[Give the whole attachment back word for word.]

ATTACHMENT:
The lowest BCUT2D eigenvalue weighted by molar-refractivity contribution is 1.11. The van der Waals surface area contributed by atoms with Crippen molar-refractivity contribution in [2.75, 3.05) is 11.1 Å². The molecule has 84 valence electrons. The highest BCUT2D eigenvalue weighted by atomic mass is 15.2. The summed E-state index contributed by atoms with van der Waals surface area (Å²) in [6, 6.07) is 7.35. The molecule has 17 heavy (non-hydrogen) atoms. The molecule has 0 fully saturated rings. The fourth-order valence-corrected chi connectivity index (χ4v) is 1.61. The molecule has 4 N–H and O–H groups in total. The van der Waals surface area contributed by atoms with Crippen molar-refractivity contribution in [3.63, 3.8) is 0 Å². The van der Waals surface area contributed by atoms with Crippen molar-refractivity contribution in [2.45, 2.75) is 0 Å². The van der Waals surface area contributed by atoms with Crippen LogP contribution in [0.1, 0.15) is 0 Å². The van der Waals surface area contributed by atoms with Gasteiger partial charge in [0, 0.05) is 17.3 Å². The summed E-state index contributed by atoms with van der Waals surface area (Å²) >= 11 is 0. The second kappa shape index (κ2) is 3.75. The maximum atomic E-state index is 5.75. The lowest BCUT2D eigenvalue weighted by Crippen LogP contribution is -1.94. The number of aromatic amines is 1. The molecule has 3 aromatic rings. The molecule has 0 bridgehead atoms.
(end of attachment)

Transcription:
The lowest BCUT2D eigenvalue weighted by molar-refractivity contribution is 1.11. The van der Waals surface area contributed by atoms with Crippen molar-refractivity contribution in [2.75, 3.05) is 11.1 Å². The molecule has 84 valence electrons. The highest BCUT2D eigenvalue weighted by atomic mass is 15.2. The summed E-state index contributed by atoms with van der Waals surface area (Å²) in [6, 6.07) is 7.35. The molecule has 17 heavy (non-hydrogen) atoms. The molecule has 0 fully saturated rings. The fourth-order valence-corrected chi connectivity index (χ4v) is 1.61. The molecule has 4 N–H and O–H groups in total. The van der Waals surface area contributed by atoms with Crippen molar-refractivity contribution in [3.63, 3.8) is 0 Å². The van der Waals surface area contributed by atoms with Crippen molar-refractivity contribution in [2.45, 2.75) is 0 Å². The van der Waals surface area contributed by atoms with Crippen LogP contribution in [0.1, 0.15) is 0 Å². The van der Waals surface area contributed by atoms with Gasteiger partial charge in [0, 0.05) is 17.3 Å². The summed E-state index contributed by atoms with van der Waals surface area (Å²) >= 11 is 0. The second kappa shape index (κ2) is 3.75. The maximum atomic E-state index is 5.75. The lowest BCUT2D eigenvalue weighted by Crippen LogP contribution is -1.94. The number of aromatic amines is 1. The molecule has 3 aromatic rings. The molecule has 0 bridgehead atoms.